35. 35. I. Fee-for-Access Data Sharing • Funding is maintained by annual subscription fees charged to institutions; individuals at subscribing institutions have free (open) access to data • Pooled (ongoing) subscriber fees are used to acquire, curate, and maintain the service • The service, open to everyone, is thus sustained by subscribers, but agencies indicate these models are not ‘open enough’ because of the access fees
  36. 36. II. Agency-funded Data Sharing • Agency sponsors/funds (ongoing) data curation & sharing enabling the public to access without charge • The archive is hosted with a curation entity like ICPSR where the public can easily discover and access data and restricted-use data can also be securely shared • Agency directs data selection and compliance policies
  37. 37. III. Fee-for-Deposit Data Sharing • Depositor (individual or entity) pays for data to be curated and stored – a fee at deposit • Deposit fees should be written into the grant application • Incoming deposit fees sustain the service and the professionals behind it • Sustainability risk fairly high in this model as it depends upon: – Continuous influx of deposit fees – Depositors to put allocated fees towards curation & sharing • Data tends to be bit-level (not curated): WIDIWYG
  38. 38. Fee for Deposit Services Arriving Daily! (tips for evaluating coming shortly)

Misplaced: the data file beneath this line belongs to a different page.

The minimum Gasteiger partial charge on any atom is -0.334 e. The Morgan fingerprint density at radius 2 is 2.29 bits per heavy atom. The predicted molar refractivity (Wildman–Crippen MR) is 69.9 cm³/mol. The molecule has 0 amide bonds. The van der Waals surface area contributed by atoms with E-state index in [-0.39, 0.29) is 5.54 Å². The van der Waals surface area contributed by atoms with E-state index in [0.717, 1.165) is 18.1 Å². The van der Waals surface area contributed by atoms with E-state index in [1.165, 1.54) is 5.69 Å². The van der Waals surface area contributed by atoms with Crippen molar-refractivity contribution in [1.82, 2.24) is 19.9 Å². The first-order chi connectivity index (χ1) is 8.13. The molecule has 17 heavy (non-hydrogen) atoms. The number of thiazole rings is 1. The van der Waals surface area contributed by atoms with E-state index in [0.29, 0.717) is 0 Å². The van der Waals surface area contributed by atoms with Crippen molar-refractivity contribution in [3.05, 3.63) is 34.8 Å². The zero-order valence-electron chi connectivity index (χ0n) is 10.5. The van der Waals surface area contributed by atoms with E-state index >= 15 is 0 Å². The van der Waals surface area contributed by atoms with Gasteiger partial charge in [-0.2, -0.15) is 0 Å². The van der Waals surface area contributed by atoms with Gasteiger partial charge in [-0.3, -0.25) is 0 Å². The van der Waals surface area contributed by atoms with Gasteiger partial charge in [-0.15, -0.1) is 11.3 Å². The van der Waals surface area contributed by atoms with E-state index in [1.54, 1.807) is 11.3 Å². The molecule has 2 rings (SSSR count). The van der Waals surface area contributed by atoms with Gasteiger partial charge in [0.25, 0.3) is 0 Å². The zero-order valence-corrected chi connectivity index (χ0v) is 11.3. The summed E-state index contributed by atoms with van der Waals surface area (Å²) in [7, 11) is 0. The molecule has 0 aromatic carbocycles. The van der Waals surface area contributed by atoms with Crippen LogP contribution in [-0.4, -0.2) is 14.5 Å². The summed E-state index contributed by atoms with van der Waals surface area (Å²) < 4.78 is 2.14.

39. 39. First: A Side-Note on Sharing Restricted-Use Data • Data with disclosure risk – potential to identify a research subject • Data with highly sensitive personal information What is Restricted-Use Data?
  40. 40. Common Objection/Misperception: “My data are too sensitive to share. . .” • ICPSR has been sharing restricted-use data for over a decade. Three methods are used: – Secure Download – Virtual Data Enclave – Physical Enclave • ICPSR stores & shares over 6,400 restricted- use datasets associated with over 2,000 ‘active’ restricted-use data agreements
  41. 41. Reality: Restricted-use data can be effectively shared with the public • Through the use of a virtual data enclave where the data never leave the server • Where there is a process (and understanding!) to garner IRB approval from the requesting scientist’s university • Where there is a system, technology, data professionals, and collaboration space in place to disseminate (expensive to build!) • Because agencies do allow for an incremental charge to the data requestor to offset marginal costs